Delanie Tarvin: An Analysis of “The Debate About Hiroshima”

In “The Debate About Hiroshima,” Rudolph A. Winnacker compares different views on the use of the atomic bomb on Japan. He offers a brief outline on his interpretation of the argument between those in support of the bombs use and those against it. In regards to the opposition, Winnacker explains that they thought use of the atomic bomb brought the morality of the United States to a new low; it was an unnecessary choice among other options (i.e. demonstrating the bomb in New Mexico), it set a dangerous precedent for the potential use of atomic energy in the future, and it cost many innocent civilian lives. In regards to the support, Winnacker offers refutations to the claims above. Ultimately, Winnacker claims that the opposing view is based in hypotheticals. Winnacker finds this approach unproductive, claiming that “the only method for a historian or a layman to work his way through the contradictory hypotheses consists of evaluating for himself the reasons for the decisions made.”[1] Following this statement, most of the article consists of Winnacker analyzing the reasoning behind the use of the bomb.


Winnacker’s approach is to compare both sides of the atomic bomb debate, focusing on the reasons to support it. He starts with a brief historical outline and quotes relevant people to represent each side (Einstein and Swing for those against the bomb; Stimson for). He describes the opposing side’s argument, explains its appeal, and then attempts to dispel it. He defends the use of the atomic bomb mostly by relying on direct quotes and paraphrases of Henry L Stimson. In his analysis of this debate, he goes over the other options the US had, the likelihood that Japan would have surrendered without the bombing, and the moral implications of the bombs use.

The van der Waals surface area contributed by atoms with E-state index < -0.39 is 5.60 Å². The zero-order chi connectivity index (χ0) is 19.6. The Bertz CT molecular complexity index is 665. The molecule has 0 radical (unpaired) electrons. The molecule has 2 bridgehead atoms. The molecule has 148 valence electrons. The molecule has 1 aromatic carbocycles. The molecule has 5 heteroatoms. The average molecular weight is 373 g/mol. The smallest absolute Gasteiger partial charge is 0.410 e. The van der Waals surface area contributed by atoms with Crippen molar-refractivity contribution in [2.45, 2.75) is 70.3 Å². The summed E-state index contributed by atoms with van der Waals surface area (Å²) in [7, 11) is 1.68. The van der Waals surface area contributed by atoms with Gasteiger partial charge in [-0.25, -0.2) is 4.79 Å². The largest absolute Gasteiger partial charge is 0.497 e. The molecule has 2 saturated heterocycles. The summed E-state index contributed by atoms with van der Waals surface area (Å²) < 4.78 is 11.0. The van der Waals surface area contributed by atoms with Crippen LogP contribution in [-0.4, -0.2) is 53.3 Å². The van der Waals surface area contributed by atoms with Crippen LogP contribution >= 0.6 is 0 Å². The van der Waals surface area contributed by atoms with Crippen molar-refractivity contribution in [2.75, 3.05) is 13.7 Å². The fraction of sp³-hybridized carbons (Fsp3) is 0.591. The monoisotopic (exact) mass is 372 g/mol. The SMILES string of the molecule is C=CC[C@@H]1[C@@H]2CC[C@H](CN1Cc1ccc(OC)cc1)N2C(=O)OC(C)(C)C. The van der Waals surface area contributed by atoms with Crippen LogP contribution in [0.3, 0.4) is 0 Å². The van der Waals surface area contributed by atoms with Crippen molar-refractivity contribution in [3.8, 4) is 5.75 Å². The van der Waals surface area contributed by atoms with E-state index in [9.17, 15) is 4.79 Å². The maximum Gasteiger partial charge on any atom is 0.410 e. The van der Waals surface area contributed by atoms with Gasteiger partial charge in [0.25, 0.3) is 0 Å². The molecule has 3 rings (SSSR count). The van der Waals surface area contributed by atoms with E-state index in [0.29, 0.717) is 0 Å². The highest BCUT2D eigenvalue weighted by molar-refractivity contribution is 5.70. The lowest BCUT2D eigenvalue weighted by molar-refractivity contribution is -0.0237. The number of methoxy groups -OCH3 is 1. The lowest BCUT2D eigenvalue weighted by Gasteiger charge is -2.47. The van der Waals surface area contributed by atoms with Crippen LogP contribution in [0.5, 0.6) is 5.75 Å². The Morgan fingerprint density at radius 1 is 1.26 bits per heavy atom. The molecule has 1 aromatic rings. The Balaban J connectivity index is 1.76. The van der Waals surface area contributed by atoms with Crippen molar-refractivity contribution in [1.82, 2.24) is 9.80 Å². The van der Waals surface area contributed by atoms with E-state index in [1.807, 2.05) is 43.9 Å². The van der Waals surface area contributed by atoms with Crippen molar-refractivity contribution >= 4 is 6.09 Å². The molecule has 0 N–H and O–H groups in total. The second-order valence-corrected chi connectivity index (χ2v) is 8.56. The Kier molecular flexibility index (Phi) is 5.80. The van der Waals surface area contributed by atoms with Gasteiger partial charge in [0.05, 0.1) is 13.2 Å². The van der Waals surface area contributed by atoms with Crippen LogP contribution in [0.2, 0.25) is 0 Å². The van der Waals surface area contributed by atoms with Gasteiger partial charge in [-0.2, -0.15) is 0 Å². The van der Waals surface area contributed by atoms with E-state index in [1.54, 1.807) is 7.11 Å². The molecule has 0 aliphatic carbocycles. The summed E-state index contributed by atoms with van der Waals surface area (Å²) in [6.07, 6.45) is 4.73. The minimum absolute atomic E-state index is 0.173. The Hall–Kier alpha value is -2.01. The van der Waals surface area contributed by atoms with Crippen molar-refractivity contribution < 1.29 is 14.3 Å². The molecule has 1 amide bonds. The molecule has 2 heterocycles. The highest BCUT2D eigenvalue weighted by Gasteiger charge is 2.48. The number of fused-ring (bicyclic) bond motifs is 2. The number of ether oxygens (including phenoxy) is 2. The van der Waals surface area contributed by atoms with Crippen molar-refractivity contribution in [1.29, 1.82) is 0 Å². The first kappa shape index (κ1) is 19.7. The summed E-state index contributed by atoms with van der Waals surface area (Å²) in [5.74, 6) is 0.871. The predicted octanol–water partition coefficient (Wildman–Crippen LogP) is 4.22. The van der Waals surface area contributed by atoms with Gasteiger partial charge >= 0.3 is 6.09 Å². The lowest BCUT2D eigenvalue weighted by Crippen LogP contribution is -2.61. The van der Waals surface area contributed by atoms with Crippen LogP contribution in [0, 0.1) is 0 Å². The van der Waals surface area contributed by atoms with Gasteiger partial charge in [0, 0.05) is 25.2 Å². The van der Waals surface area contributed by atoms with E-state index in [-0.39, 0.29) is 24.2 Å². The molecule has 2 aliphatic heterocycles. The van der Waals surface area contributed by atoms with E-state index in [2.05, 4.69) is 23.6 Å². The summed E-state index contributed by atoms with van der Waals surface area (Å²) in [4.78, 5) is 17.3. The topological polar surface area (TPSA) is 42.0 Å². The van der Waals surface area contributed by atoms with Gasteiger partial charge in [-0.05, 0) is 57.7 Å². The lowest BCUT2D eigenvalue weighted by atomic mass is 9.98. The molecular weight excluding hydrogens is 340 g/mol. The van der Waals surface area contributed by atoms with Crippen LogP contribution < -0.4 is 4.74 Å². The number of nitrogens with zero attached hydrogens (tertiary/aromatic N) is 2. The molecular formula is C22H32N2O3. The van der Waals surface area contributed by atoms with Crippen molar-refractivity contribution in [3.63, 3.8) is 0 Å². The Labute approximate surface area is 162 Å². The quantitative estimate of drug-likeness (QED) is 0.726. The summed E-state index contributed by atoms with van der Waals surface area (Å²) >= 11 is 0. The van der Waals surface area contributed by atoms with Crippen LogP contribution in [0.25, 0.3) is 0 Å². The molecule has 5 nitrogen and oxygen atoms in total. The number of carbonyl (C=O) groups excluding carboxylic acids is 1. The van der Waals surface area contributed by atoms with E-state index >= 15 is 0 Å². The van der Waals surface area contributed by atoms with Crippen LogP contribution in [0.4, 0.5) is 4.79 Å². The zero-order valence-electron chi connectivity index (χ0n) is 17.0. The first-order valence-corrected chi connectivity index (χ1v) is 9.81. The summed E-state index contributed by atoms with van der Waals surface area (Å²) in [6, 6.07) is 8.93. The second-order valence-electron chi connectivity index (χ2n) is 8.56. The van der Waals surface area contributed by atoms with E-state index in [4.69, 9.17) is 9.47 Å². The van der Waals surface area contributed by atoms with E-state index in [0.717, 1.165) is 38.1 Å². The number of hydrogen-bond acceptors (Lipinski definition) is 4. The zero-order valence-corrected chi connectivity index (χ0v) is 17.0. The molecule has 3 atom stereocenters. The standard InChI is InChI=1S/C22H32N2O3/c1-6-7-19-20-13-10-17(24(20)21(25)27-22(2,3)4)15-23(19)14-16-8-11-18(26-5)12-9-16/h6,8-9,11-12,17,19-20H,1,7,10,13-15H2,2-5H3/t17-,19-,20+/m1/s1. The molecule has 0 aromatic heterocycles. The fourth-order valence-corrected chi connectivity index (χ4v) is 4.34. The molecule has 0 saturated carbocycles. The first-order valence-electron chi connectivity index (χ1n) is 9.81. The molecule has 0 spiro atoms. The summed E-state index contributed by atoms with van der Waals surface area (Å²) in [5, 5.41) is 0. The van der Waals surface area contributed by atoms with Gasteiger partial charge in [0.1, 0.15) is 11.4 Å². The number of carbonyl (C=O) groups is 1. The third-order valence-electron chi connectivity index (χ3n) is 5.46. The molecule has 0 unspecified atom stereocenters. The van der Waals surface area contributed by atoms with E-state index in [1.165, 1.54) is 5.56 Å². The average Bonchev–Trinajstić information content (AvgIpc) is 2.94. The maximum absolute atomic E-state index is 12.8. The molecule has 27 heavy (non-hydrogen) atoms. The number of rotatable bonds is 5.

Winnacker’s writing is easy enough to follow, but his bias hinders his argument. His admiration of Stimson is clear throughout the article. Winnacker praises Simpson, and does not really question anything he says. Additionally, he presents the opposing view as unrealistic, saying its arguments are all hypotheticals; but Winnacker himself makes hypothetical claims that he treats as probable (if not definite). He states that the use of the bomb is a lesson to leaders worldwide not to have another war, and he says that pacifism would lead to “enslavement and destruction in our present world.”[2] These are statements that, in my opinion, are hypotheticals, but Winnacker states them as fact. Also, the reasoning behind using the bomb was based on hypothetical consequences. The effects of the bomb could only be predicted, and that the Japanese wouldn’t totally surrender without it could only be speculated (albeit with ample evidence). His critique of hypotheticals seems to only apply to the opposing viewpoint, and his argument could have been stronger without it.


[1] Rudolph A. Winnacker, “The Debate About Hiroshima,” Military Affairs, 11, no. 1 (Spring, 1947): p. 26.


[2] Winnacker, p. 29.



Rudolph A. Winnacker, “The Debate About Hiroshima,” Military Affairs, 11, no. 1 (Spring, 1947): p. 25-30.


Word Count: 463

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